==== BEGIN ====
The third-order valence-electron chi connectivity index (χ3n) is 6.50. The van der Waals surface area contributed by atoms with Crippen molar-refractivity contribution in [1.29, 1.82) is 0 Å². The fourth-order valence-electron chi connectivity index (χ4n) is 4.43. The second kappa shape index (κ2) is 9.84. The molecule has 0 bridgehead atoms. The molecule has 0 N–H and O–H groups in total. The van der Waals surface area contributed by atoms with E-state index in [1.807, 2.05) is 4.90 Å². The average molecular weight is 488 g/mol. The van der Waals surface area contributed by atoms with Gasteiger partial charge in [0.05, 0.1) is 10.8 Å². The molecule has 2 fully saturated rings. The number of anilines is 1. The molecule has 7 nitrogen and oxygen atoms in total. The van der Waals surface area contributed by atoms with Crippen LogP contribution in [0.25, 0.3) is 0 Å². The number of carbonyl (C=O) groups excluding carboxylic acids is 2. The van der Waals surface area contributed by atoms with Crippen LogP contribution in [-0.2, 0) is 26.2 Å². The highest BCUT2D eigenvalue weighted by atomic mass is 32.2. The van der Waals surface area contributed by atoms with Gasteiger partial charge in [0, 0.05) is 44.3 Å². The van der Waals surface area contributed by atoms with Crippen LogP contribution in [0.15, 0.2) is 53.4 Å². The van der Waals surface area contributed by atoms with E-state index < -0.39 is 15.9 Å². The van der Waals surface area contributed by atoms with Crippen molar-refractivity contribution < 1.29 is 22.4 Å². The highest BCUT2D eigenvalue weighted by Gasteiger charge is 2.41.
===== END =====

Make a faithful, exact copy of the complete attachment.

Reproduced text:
The third-order valence-electron chi connectivity index (χ3n) is 6.50. The van der Waals surface area contributed by atoms with Crippen molar-refractivity contribution in [1.29, 1.82) is 0 Å². The fourth-order valence-electron chi connectivity index (χ4n) is 4.43. The second kappa shape index (κ2) is 9.84. The molecule has 0 bridgehead atoms. The molecule has 0 N–H and O–H groups in total. The van der Waals surface area contributed by atoms with E-state index in [1.807, 2.05) is 4.90 Å². The average molecular weight is 488 g/mol. The van der Waals surface area contributed by atoms with Gasteiger partial charge in [0.05, 0.1) is 10.8 Å². The molecule has 2 fully saturated rings. The number of anilines is 1. The molecule has 7 nitrogen and oxygen atoms in total. The van der Waals surface area contributed by atoms with Crippen LogP contribution in [0.25, 0.3) is 0 Å². The number of carbonyl (C=O) groups excluding carboxylic acids is 2. The van der Waals surface area contributed by atoms with Crippen LogP contribution in [-0.2, 0) is 26.2 Å². The highest BCUT2D eigenvalue weighted by atomic mass is 32.2. The van der Waals surface area contributed by atoms with Gasteiger partial charge in [0, 0.05) is 44.3 Å². The van der Waals surface area contributed by atoms with Crippen LogP contribution in [0.15, 0.2) is 53.4 Å². The van der Waals surface area contributed by atoms with E-state index < -0.39 is 15.9 Å². The van der Waals surface area contributed by atoms with Crippen molar-refractivity contribution < 1.29 is 22.4 Å². The highest BCUT2D eigenvalue weighted by Gasteiger charge is 2.41.